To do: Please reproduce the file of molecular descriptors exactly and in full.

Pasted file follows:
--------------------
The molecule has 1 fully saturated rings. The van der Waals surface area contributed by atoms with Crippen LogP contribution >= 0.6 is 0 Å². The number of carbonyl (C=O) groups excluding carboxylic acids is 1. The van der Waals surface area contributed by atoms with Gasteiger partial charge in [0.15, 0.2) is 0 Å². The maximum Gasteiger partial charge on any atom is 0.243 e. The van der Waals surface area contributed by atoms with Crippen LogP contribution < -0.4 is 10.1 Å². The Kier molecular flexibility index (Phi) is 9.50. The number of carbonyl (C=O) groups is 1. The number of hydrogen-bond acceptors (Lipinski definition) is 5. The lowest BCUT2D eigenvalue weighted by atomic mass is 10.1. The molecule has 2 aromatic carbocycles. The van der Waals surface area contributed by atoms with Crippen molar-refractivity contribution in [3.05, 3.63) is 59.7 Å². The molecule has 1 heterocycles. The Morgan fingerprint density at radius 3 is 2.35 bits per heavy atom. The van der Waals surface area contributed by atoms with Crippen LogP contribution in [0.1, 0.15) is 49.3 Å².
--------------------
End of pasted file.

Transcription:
The molecule has 1 fully saturated rings. The van der Waals surface area contributed by atoms with Crippen LogP contribution >= 0.6 is 0 Å². The number of carbonyl (C=O) groups excluding carboxylic acids is 1. The van der Waals surface area contributed by atoms with Gasteiger partial charge in [0.15, 0.2) is 0 Å². The maximum Gasteiger partial charge on any atom is 0.243 e. The van der Waals surface area contributed by atoms with Crippen LogP contribution < -0.4 is 10.1 Å². The Kier molecular flexibility index (Phi) is 9.50. The number of carbonyl (C=O) groups is 1. The number of hydrogen-bond acceptors (Lipinski definition) is 5. The lowest BCUT2D eigenvalue weighted by atomic mass is 10.1. The molecule has 2 aromatic carbocycles. The van der Waals surface area contributed by atoms with Crippen molar-refractivity contribution in [3.05, 3.63) is 59.7 Å². The molecule has 1 heterocycles. The Morgan fingerprint density at radius 3 is 2.35 bits per heavy atom. The van der Waals surface area contributed by atoms with Crippen LogP contribution in [0.1, 0.15) is 49.3 Å².